“Mom and Dad, they sacrificed their lives to save me,” sixteen-year-old Rotem Matias told CNN yesterday. When the Israeli-American teenager and his parents were attacked by Hamas terrorists last Saturday, his mother died trying to shield him. He was shot but survived and will keep the bullet removed surgically from his stomach “as a memory to never forget” his parents and the other victims.
Every Jew in Israel and around the world old enough to remember Hamas’s invasion will never forget it. After more than thirty trips to the Holy Land, I can tell you that this tiny country is interconnected in ways Americans cannot understand. Nearly everyone knows someone who was directly affected by the atrocities of October 7.
Now we are learning that Jews around the world could be victims of Hamas. The terror organization’s head is calling for a Global Day of Rage today in which Muslims across the globe would “fight against the Jews.” The former leader of Hamas is similarly urging Muslims around the world to protest today and is calling on Muslim nations in the Middle East to join the battle against Israel.
Hamas is also vowing to broadcast executions of its hostages on the internet if Israel strikes Gaza. The terrorists have already flooded social media with violent videos and graphic images of the kidnappings and murders it staged last weekend. We are now learning that a nine-month-old baby is among the hostages taken by Hamas.
What should Israel do next?
How should Israel respond to such horrific terrorism? Broadly speaking, they have four basic options.
One is to effect a prisoner swap, exchanging Palestinian prisoners for hostages held by Hamas in Gaza. This was done in 2011, when Israel exchanged a thousand such prisoners for a soldier named Gilad Shalit who had been held in Gaza for five years.
A second is to continue the aerial bombing campaign they began earlier this week, seeking to kill Hamas’s leaders and degrade the group’s ability to launch weapons against Israel. This has been Israel’s response numerous times in the past.
A third is to tighten the blockade that already exists around Gaza. For example, Israel’s energy minister announced earlier this week that no electricity or water would be supplied to the area until those abducted are returned home.
A fourth is to stage a ground offensive in which Israeli troops enter Gaza to find and destroy Hamas’s leaders, fighters, and weapons.
Is a ground offensive coming?
The first three approaches have not deterred Hamas in the past from the continued aggression against Israel to which its charter pledges the terrorist organization. Any or all of them would be perceived as a major victory for Hamas and could be used to help the group gain power in the West Bank. If this occurred, the threat posed to Israel from Gaza (some forty miles from Jerusalem) would be magnified exponentially from the West Bank (which includes East Jerusalem).
Israeli military leaders have not announced their decision at this writing, but this morning they directed the evacuation of northern Gaza within twenty-four hours, which could signal an impending ground offensive. They have also amassed more than three hundred thousand reservists close to Gaza. A military spokesman said, “There’s not a family that does not have somebody that’s been called up.”
If Israel chooses this fourth option, its soldiers will face “brutal urban warfare” in the coming days. We should also note that Hamas is in the West Bank and Lebanon, as well as in Gaza. As a Gaza-based political analyst noted, it would be difficult for Israel to truly uproot Hamas. “The US stayed in Afghanistan for twenty years, did it end the Taliban?” he asked.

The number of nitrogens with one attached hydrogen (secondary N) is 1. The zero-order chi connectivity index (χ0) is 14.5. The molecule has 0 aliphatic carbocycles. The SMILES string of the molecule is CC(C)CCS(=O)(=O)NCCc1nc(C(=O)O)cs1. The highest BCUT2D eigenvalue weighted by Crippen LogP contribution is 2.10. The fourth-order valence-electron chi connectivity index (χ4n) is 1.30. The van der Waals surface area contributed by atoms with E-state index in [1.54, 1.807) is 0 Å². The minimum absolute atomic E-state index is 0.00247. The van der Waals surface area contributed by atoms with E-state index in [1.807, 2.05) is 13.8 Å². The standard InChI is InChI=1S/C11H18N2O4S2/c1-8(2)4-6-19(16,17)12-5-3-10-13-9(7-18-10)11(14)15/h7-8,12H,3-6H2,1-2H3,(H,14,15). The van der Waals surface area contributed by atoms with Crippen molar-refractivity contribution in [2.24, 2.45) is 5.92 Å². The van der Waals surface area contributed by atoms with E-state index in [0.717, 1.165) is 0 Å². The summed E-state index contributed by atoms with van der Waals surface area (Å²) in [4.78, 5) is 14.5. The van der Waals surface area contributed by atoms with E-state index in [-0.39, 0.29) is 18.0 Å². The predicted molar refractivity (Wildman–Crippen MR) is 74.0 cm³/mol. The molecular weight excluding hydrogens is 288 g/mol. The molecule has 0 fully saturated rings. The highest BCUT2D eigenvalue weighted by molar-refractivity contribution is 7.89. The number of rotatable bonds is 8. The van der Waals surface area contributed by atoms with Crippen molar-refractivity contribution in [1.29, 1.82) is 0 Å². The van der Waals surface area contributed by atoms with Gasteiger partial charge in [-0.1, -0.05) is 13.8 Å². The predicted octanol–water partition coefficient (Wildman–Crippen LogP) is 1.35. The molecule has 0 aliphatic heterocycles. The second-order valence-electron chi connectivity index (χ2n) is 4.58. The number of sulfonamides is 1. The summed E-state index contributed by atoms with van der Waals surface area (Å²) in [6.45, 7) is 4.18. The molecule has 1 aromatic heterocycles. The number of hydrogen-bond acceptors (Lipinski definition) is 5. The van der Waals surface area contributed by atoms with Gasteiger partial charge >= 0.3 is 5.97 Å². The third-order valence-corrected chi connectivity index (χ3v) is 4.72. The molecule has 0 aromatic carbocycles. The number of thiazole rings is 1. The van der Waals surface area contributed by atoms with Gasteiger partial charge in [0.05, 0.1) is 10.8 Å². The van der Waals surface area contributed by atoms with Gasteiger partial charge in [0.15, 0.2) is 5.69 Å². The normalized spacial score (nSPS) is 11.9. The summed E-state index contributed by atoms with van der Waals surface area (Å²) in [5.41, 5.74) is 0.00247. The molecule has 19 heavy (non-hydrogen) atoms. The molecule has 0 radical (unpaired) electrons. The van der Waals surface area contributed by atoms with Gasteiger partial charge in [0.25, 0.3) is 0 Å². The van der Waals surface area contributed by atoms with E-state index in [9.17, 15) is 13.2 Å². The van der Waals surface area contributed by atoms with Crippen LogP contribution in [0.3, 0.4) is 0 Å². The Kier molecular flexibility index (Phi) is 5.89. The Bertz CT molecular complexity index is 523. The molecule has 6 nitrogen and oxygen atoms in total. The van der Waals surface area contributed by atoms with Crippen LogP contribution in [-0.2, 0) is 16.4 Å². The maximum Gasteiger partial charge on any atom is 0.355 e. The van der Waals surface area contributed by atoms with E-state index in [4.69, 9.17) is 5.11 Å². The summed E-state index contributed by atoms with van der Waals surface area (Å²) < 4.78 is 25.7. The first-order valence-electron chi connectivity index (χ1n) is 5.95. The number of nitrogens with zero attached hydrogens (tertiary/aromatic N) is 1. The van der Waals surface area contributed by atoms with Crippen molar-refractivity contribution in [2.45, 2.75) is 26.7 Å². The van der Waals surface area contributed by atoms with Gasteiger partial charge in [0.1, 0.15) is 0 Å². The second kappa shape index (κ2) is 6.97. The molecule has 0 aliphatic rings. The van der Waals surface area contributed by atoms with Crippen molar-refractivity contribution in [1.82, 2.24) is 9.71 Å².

And urban warfare in an area as densely populated as the Gaza Strip would undoubtedly lead to many civilian casualties among the Palestinian population. Would this damage the prospects for peace between Israel and its Arab neighbors? Would it kindle a wider war, sparking uprisings in the West Bank and bringing Hezbollah into the conflict? Is this Iran’s larger strategy?
At the same time, how can Israel allow Hamas to continue to exist in anything like its present state and capacity? If they do, will the October 7 atrocities only continue? Can there ever be peace with a terrorist group pledged to their destruction? Does Israel have an obligation to its people to destroy this enemy that threatens its very future?
“The line separating good and evil”
My purpose today is twofold.
First, to help us understand the truly difficult choices Israel is being forced to face and thus to encourage us to pray fervently for her leaders and people in this unprecedented time in their nation’s history.
Second, to illustrate the biblical fact that “sin when it is fully grown brings forth death” (James 1:15). Death to the sinner and, all too often, to their innocent victims as well.
Aleksandr Solzhenitsyn observed in The Gulag Archipelago, “The line separating good and evil passes not through states, nor between classes, nor between political parties either—but right through every human heart—and through all human hearts.”
This is why the gospel is so urgently needed. Only Jesus can change terrorists like Saul of Tarsus into missionaries like Paul the Apostle. Only he can forgive the deepest depravities of the human heart. Only he can bring lasting peace to the human condition.
We are told to “pray for the peace of Jerusalem” (Psalm 122:6). However, true peace is a “fruit” of the Spirit (Galatians 5:22) and thus can come only from the Prince of Peace (Isaiah 9:7; cf. John 14:27; 16:33).
The old aphorism is still true: “Know God, know peace. No God, no peace.”
Will you join me in praying for the truest and deepest “peace of Jerusalem” today?